Children's African Attire

two African children on bridge

Whether for a choir, performance, or to mark a holiday, children's African attire adds to the festivity and impact of the event. There are many online shops specializing in African fashion where you can buy individual garments as well as wholesale items for a group.

Options in Children's African Attire

Gone are the days when shopping for African clothing meant you were limited to a few dashikis, unless you had access to a specialty store. You can now choose from an array of shops providing traditional clothes in a number of styles. You can get two and three-piece outfits for boys and girls, including headdresses, shoes and jewelry. Girls can also choose from a number of dresses. Fabrics include prints, brocades and solids with embroidery detail. Whatever the occasion, you can dress your children like royalty.

Shopping for African Fashion

1st African Clothing

At 1st African Clothing, you can choose from a number of items imported from Kenya and Tanzania. All are handmade in traditional styles and the business itself is a nonprofit with proceeds going to a number of programs helping the poor in Kenya, particularly children. Rather than sizes, they provide measurements of the garments to help you get the right fit. Some of the clothes you can buy include:

  • Bananas and Lemons Dress: A sleeveless cotton kikoy dress with a ruffled band at the empire waist and tasseled hem.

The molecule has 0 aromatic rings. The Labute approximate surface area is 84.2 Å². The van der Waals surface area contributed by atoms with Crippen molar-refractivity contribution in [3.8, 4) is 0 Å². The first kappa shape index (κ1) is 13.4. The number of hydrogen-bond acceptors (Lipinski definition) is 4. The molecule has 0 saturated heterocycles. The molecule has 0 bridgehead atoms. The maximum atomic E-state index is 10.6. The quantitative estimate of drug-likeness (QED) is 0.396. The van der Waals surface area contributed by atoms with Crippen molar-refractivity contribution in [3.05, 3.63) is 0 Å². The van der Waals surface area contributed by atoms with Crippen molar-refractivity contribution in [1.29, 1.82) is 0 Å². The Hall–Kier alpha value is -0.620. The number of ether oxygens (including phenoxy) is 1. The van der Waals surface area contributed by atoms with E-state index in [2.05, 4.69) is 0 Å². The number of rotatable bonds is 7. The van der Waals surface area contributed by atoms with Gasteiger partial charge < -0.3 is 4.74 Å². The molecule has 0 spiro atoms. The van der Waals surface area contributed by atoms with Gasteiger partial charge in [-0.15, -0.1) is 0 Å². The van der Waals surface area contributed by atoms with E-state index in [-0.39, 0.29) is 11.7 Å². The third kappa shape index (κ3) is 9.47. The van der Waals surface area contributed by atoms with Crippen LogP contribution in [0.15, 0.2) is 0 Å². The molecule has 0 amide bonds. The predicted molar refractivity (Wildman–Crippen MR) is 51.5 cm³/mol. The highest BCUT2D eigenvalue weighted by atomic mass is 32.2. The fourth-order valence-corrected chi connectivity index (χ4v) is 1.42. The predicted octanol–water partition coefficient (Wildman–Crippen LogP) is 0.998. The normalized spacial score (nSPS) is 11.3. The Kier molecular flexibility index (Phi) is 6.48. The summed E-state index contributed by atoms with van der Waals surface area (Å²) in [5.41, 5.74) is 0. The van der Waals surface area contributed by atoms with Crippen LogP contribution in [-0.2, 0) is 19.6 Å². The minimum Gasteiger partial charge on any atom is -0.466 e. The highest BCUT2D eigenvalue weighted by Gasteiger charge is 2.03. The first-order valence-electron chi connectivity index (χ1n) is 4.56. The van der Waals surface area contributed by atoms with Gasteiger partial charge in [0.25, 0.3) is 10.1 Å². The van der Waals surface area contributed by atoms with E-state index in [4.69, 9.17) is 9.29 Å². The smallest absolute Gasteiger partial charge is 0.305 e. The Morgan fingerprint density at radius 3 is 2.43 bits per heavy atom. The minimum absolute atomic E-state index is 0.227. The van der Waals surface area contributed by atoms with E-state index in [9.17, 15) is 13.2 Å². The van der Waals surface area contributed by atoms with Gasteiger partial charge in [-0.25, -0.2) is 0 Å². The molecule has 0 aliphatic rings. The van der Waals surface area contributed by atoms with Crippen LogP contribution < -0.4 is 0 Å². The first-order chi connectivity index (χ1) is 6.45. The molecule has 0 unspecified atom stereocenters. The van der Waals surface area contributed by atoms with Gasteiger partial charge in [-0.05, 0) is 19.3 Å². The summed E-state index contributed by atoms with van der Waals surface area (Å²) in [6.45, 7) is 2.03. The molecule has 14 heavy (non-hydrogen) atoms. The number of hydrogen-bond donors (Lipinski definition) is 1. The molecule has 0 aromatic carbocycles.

• Nasturtium Skirt Set: This features a sleeveless cotton kikoy top in bright orange with a round neck, two button closure and square hem. The skirt has an elastic waist for ease of wear and a fringed hem.
  • Deep Lagoon Pant Set: In a rich blue with an asymmetrical rainbow stripe, this cotton kikoy set for toddlers features a sleeveless top and relaxed pants with pockets. Both are finished in hand-twisted fringe.
  • Golden Spring: A medium-weight cotton shorts set that combines African patterns with American styling, this has a tie-dyed look in black and white with gold embroidery detail. There are cargo pockets and a button enclosure on the top. The shorts have an elastic waist. This outfit must be either dry cleaned or hand-washed in cold water. The embroidery might pucker during cleaning but this is taken care of with a steam iron.
  • Solar System: A bright outfit that suits a modern girl's style, this is one of a series of outfits that are handmade by the Teenage Mother's Association of Kenya (TEMAK). The organization trains the girls for jobs that will help them achieve financial independence. This outfit is a purple tie-dye cotton cap-sleeved top with a beaded fringe hem and pockets. The elastic waist pants finish in the same beaded fringe hem.

Africa Imports

Africa Imports is a wholesale shop geared toward helping individual resellers start businesses. They have a few pieces of children's African clothing, although the photos are small. The boys Embroidered Brocade Set from Gambia includes a three-quarter sleeve shirt in 100 percent cotton with gold embroidery detail surrounding the slit neckline. It comes with matching pants and kufi hat. You can choose a similar three-piece set for girls with a skirt instead of pants.